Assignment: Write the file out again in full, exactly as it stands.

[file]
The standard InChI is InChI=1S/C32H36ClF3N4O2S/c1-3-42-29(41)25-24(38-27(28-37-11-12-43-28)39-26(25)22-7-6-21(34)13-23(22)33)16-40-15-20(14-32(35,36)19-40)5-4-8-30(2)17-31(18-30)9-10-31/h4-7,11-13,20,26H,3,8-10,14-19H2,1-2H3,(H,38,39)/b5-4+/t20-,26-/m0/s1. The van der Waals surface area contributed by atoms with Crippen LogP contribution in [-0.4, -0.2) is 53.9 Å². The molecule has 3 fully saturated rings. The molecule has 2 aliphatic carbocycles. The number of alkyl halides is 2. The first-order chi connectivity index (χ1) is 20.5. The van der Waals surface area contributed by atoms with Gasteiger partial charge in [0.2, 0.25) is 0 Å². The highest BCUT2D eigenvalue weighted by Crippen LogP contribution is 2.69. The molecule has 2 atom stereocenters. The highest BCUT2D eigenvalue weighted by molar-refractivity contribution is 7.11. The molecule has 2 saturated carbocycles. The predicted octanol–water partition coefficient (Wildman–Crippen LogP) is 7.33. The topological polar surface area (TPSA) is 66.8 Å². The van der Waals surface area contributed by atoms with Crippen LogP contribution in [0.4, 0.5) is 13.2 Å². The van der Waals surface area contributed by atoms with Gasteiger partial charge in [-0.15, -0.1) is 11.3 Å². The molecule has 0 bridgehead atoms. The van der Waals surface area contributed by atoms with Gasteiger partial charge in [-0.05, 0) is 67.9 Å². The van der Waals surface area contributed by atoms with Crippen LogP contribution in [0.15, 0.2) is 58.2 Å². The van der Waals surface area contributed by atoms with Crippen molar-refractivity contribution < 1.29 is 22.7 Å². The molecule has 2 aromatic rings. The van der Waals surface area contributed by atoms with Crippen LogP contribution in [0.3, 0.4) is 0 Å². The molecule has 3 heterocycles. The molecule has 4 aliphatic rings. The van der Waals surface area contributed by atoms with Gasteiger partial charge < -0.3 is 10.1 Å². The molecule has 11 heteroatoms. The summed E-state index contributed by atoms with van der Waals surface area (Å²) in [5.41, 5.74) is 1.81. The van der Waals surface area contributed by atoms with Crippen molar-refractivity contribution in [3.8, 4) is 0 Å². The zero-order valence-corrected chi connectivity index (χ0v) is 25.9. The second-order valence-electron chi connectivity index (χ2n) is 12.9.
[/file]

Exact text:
The standard InChI is InChI=1S/C32H36ClF3N4O2S/c1-3-42-29(41)25-24(38-27(28-37-11-12-43-28)39-26(25)22-7-6-21(34)13-23(22)33)16-40-15-20(14-32(35,36)19-40)5-4-8-30(2)17-31(18-30)9-10-31/h4-7,11-13,20,26H,3,8-10,14-19H2,1-2H3,(H,38,39)/b5-4+/t20-,26-/m0/s1. The van der Waals surface area contributed by atoms with Crippen LogP contribution in [-0.4, -0.2) is 53.9 Å². The molecule has 3 fully saturated rings. The molecule has 2 aliphatic carbocycles. The number of alkyl halides is 2. The first-order chi connectivity index (χ1) is 20.5. The van der Waals surface area contributed by atoms with Gasteiger partial charge in [0.2, 0.25) is 0 Å². The highest BCUT2D eigenvalue weighted by Crippen LogP contribution is 2.69. The molecule has 2 atom stereocenters. The highest BCUT2D eigenvalue weighted by molar-refractivity contribution is 7.11. The molecule has 2 saturated carbocycles. The predicted octanol–water partition coefficient (Wildman–Crippen LogP) is 7.33. The topological polar surface area (TPSA) is 66.8 Å². The van der Waals surface area contributed by atoms with Crippen LogP contribution in [0.4, 0.5) is 13.2 Å². The van der Waals surface area contributed by atoms with Gasteiger partial charge in [-0.15, -0.1) is 11.3 Å². The molecule has 0 bridgehead atoms. The van der Waals surface area contributed by atoms with Gasteiger partial charge in [-0.05, 0) is 67.9 Å². The van der Waals surface area contributed by atoms with Crippen LogP contribution in [0.15, 0.2) is 58.2 Å². The van der Waals surface area contributed by atoms with Crippen molar-refractivity contribution < 1.29 is 22.7 Å². The molecule has 2 aromatic rings. The van der Waals surface area contributed by atoms with Crippen LogP contribution in [0.3, 0.4) is 0 Å². The molecule has 3 heterocycles. The molecule has 4 aliphatic rings. The van der Waals surface area contributed by atoms with Gasteiger partial charge < -0.3 is 10.1 Å². The molecule has 11 heteroatoms. The summed E-state index contributed by atoms with van der Waals surface area (Å²) in [5.41, 5.74) is 1.81. The van der Waals surface area contributed by atoms with Crippen molar-refractivity contribution in [3.8, 4) is 0 Å². The zero-order valence-corrected chi connectivity index (χ0v) is 25.9. The second-order valence-electron chi connectivity index (χ2n) is 12.9.